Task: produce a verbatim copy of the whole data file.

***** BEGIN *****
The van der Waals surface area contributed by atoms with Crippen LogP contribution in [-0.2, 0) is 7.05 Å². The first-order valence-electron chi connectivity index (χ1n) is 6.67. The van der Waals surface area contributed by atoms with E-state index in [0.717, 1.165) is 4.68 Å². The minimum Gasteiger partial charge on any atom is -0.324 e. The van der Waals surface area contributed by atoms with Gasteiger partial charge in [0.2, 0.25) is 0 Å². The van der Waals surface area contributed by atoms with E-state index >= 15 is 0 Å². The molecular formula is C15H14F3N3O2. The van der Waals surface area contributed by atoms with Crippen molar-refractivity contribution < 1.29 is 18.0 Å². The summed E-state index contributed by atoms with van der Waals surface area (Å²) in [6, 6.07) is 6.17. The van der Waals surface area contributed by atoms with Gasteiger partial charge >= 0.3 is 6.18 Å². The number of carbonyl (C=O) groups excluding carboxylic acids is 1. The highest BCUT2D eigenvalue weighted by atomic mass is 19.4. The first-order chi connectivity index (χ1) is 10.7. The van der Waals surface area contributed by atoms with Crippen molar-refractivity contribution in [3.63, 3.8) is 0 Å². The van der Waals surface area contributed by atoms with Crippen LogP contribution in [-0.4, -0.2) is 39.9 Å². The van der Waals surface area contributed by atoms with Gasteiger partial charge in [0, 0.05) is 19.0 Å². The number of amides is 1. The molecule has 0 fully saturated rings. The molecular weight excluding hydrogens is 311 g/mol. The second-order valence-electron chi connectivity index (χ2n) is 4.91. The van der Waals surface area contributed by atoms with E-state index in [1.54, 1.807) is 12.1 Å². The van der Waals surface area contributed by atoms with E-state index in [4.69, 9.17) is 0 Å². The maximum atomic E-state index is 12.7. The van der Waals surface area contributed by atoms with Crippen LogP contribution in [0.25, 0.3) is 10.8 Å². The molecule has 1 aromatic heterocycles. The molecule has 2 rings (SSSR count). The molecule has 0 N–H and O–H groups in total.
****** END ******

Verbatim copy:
The van der Waals surface area contributed by atoms with Crippen LogP contribution in [-0.2, 0) is 7.05 Å². The first-order valence-electron chi connectivity index (χ1n) is 6.67. The van der Waals surface area contributed by atoms with E-state index in [0.717, 1.165) is 4.68 Å². The minimum Gasteiger partial charge on any atom is -0.324 e. The van der Waals surface area contributed by atoms with Gasteiger partial charge in [0.2, 0.25) is 0 Å². The van der Waals surface area contributed by atoms with E-state index >= 15 is 0 Å². The molecular formula is C15H14F3N3O2. The van der Waals surface area contributed by atoms with Crippen molar-refractivity contribution < 1.29 is 18.0 Å². The summed E-state index contributed by atoms with van der Waals surface area (Å²) in [6, 6.07) is 6.17. The van der Waals surface area contributed by atoms with Gasteiger partial charge >= 0.3 is 6.18 Å². The number of carbonyl (C=O) groups excluding carboxylic acids is 1. The highest BCUT2D eigenvalue weighted by atomic mass is 19.4. The first-order chi connectivity index (χ1) is 10.7. The van der Waals surface area contributed by atoms with Crippen molar-refractivity contribution in [3.63, 3.8) is 0 Å². The van der Waals surface area contributed by atoms with Crippen LogP contribution in [-0.4, -0.2) is 39.9 Å². The van der Waals surface area contributed by atoms with Gasteiger partial charge in [0, 0.05) is 19.0 Å². The number of amides is 1. The molecule has 0 fully saturated rings. The molecular weight excluding hydrogens is 311 g/mol. The second-order valence-electron chi connectivity index (χ2n) is 4.91. The van der Waals surface area contributed by atoms with E-state index in [1.54, 1.807) is 12.1 Å². The van der Waals surface area contributed by atoms with E-state index in [4.69, 9.17) is 0 Å². The maximum atomic E-state index is 12.7. The van der Waals surface area contributed by atoms with Crippen LogP contribution in [0.25, 0.3) is 10.8 Å². The molecule has 1 aromatic heterocycles. The molecule has 2 rings (SSSR count). The molecule has 0 N–H and O–H groups in total.